Boyar member of the upper stratum of medieval Russian society and state administration. Boyars were generally drawn from about 200 families, descended from former princes, old Moscow boyar families and foreign aristocrats; and they participated in a boyar council that helped the czar direct the internal and foreign affairs of state. Conferred by the ruler upon individuals. It was abolished by Peter the Great.
Brodniki a section of the East Slavonic population living on the steppes outside the jurisdiction of the princes.
Bureaucracy government by officials responsible only to their department chiefs
Capitalism economic system based on the private ownership of the means of production, distribution and exchange.
Cheka the Bolshevik secret police, forerunner of the KGB.
Chiliarch originally, the commander of a thousand in the armed muster of a Russian town; later, an important official, especially in Novgorod and towns with a similar constitution.
Collectivize to force private farmers to give up their land and to join collective farms owned by the state
Collective farm a large agricultural estate worked by a group. The workers usually received a portion of the farm's harvest as wages. On a Soviet collective farm, the central government owned the land, buildings, and machinery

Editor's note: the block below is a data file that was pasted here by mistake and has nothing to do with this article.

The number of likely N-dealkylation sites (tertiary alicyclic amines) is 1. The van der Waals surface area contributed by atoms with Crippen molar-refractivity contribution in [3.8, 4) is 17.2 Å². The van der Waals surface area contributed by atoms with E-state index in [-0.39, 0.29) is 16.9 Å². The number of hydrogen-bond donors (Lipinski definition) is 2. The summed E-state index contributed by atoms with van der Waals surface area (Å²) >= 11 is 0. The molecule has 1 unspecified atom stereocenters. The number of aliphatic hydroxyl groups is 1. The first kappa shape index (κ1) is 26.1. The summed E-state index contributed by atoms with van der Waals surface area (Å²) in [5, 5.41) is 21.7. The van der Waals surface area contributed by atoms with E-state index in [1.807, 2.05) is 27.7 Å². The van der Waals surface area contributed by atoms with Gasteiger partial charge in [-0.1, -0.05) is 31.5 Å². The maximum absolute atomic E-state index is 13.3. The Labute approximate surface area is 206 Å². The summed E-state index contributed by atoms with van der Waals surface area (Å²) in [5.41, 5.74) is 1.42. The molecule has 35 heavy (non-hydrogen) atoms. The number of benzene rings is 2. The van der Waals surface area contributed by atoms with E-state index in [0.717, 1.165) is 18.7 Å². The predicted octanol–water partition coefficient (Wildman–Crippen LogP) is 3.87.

Commandant commanding officer
Commonwealth of Independent States a union of 11 former Soviet republics that was created by the leaders of Russia, Belarus, and Ukraine in December 1991. The commonwealth has no formal constitution and functions as a loose economic and military association
Communism a society in which private ownership has been abolished and the means of production, distribution and exchange belong to the community
Communist a person who supports Communism -an economic system in which the government owns all farmland and the means of producing goods in factories
Constitutional Democrats first political party in Russia; organized in 1905; popularly called Kadets
Cossacks elite cavalry troops of the Russian army; often acted as special police; came from southern areas Don, Dneiper and Volga Rivers